Findings suggest new policy models and cost-cutting technologies could help nuclear play vital role in climate solutions
How can the world achieve the deep carbon emissions reductions that are necessary to slow or reverse the impacts of climate change? The authors of a new MIT study say that unless nuclear energy is meaningfully incorporated into the global mix of low-carbon energy technologies, the challenge of climate change will be much more difficult and costly to solve. For nuclear energy to take its place as a major low-carbon energy source, however, issues of cost and policy need to be addressed.
In The Future of Nuclear Energy in a Carbon-Constrained World, released by the MIT Energy Initiative (MITEI) on September 3, the authors analyze the reasons for the current global stall of nuclear energy capacity — which currently accounts for only 5 percent of global primary energy production — and discuss measures that could be taken to arrest and reverse that trend.
The study group, led by MIT researchers in collaboration with colleagues from Idaho National Laboratory and University of Madison-Wisconsin, is presenting its findings and recommendations at events in London, Paris, and Brussels this week, followed by events on September 25 in Washington, D.C., and on October 9 in Tokyo. MIT graduate and undergraduate students and postdocs, as well as faculty from Harvard University and members of various think tanks also contributed to the study as members of the research team.
“Our analysis demonstrates that realizing nuclear energy’s potential is essential to achieving a deeply decarbonized energy future in many regions of the world,” says study co-chair Jacopo Buongiorno, the TEPCO Professor and Associate Department Head of the Nuclear Science and Engineering Department at MIT. He adds, “Incorporating new policy and business models, as well as innovations in construction that may make deployment of cost-effective nuclear power plants more affordable, could enable nuclear energy to help meet the growing global demand for energy generation while decreasing emissions to address climate change.”
The study team notes that the electricity sector in particular is a prime candidate for deep decarbonization. Global electricity consumption is on track to grow 45 percent by 2040, and the team’s analysis shows that the exclusion of nuclear from low-carbon scenarios could cause the average cost of electricity to escalate dramatically.
“Understanding the opportunities and challenges facing the nuclear energy industry requires a comprehensive analysis of technical, commercial, and policy dimensions,” says Robert Armstrong, director of MITEI and the Chevron Professor of Chemical Engineering. “Over the past two years, this team has examined each issue, and the resulting report contains guidance policymakers and industry leaders may find valuable as they evaluate options for the future.”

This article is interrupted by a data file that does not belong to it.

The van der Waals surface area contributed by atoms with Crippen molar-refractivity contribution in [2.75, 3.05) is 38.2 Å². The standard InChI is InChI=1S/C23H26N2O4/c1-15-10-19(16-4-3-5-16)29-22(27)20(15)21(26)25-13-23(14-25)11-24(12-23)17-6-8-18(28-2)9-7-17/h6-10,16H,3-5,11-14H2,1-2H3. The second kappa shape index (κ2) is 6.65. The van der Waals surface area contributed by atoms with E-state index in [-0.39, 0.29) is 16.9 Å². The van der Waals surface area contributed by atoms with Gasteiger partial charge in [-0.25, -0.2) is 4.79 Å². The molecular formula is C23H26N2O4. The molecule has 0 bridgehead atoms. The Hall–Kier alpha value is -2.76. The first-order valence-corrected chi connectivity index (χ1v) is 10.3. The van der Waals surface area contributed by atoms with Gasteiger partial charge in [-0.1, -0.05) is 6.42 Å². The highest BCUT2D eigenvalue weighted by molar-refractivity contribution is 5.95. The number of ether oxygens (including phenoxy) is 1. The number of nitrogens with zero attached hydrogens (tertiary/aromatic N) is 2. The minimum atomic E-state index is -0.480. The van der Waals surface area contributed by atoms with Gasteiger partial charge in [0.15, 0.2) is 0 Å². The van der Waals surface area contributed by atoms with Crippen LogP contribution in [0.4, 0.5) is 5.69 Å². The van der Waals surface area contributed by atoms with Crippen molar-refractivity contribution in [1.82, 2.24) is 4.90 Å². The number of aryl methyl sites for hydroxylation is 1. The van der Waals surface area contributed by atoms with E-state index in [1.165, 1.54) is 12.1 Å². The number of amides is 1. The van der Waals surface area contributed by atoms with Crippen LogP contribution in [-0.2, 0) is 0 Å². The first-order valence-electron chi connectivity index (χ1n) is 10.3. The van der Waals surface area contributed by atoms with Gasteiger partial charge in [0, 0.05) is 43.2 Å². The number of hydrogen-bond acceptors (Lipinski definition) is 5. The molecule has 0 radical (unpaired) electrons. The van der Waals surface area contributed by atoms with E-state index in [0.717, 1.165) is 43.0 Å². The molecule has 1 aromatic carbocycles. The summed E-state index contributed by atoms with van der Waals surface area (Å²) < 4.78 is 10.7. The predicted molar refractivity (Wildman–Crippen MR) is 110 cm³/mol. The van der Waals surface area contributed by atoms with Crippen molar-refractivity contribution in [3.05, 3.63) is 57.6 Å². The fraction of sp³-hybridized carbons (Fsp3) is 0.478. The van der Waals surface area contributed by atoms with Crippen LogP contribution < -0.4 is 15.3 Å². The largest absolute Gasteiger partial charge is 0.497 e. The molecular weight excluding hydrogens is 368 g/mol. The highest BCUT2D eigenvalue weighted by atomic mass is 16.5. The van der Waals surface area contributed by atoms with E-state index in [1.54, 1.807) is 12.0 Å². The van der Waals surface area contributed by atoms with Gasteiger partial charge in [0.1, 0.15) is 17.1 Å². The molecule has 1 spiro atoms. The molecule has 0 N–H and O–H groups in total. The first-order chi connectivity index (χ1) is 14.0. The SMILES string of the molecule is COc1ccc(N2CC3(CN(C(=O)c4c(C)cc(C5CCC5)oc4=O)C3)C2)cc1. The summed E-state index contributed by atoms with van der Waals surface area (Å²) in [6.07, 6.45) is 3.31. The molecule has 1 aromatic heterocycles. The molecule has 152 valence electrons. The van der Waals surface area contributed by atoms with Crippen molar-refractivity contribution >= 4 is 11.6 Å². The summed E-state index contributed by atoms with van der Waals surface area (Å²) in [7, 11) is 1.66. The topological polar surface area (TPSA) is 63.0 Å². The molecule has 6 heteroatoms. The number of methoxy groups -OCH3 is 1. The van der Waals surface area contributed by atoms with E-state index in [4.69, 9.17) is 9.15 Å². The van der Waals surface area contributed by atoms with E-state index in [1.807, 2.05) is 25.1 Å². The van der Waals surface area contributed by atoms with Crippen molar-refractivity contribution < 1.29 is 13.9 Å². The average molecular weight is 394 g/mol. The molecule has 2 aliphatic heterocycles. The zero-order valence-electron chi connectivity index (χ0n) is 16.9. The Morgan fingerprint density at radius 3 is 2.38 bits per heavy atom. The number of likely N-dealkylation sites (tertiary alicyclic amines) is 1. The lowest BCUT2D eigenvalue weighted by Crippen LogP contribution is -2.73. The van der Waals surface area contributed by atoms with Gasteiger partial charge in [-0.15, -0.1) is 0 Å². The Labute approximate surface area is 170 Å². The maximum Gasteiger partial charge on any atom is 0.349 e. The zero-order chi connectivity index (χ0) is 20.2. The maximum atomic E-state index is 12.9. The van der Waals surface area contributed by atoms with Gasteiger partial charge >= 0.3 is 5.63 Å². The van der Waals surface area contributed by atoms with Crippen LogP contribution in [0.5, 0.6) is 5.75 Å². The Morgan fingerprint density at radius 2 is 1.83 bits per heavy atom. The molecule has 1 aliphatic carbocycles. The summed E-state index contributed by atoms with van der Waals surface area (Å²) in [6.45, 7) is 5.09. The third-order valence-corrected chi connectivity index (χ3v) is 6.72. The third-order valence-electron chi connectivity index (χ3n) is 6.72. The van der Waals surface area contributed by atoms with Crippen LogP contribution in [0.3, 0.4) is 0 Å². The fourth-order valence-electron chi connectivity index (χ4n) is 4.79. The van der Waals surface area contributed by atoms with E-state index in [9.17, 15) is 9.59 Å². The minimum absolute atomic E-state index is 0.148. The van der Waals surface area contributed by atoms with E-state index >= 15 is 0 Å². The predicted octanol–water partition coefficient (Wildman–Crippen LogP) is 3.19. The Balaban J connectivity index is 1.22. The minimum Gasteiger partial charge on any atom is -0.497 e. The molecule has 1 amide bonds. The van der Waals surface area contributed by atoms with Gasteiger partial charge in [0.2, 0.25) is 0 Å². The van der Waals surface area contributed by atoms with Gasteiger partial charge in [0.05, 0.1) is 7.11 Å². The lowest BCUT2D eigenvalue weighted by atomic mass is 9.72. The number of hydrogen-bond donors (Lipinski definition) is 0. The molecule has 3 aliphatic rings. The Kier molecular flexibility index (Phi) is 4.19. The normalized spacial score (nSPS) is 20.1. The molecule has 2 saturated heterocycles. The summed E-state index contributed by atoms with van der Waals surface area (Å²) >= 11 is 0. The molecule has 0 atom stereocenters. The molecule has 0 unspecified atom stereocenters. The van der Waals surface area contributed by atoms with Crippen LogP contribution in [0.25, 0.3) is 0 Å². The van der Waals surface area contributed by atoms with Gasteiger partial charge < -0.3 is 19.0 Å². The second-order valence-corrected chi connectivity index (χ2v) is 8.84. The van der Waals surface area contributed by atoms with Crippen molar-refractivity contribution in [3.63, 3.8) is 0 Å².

The report discusses recommendations for nuclear plant construction, current and future reactor technologies, business models and policies, and reactor safety regulation and licensing. The researchers find that changes in reactor construction are needed to usher in an era of safer, more cost-effective reactors, including proven construction management practices that can keep nuclear projects on time and on budget.
“A shift towards serial manufacturing of standardized plants, including more aggressive use of fabrication in factories and shipyards, can be a viable cost-reduction strategy in countries where the productivity of the traditional construction sector is low,” says MIT visiting research scientist David Petti, study executive director and Laboratory Fellow at the Idaho National Laboratory. “Future projects should also incorporate reactor designs with inherent and passive safety features.”
These safety features could include core materials with high chemical and physical stability and engineered safety systems that require limited or no emergency AC power and minimal external intervention. Features like these can reduce the probability of severe accidents occurring and mitigate offsite consequences in the event of an incident. Such designs can also ease the licensing of new plants and accelerate their global deployment.
“The role of government will be critical if we are to take advantage of the economic opportunity and low-carbon potential that nuclear has to offer,” says John Parsons, study co-chair and senior lecturer at MIT’s Sloan School of Management. “If this future is to be realized, government officials must create new decarbonization policies that put all low-carbon energy technologies (i.e. renewables, nuclear, fossil fuels with carbon capture) on an equal footing, while also exploring options that spur private investment in nuclear advancement.”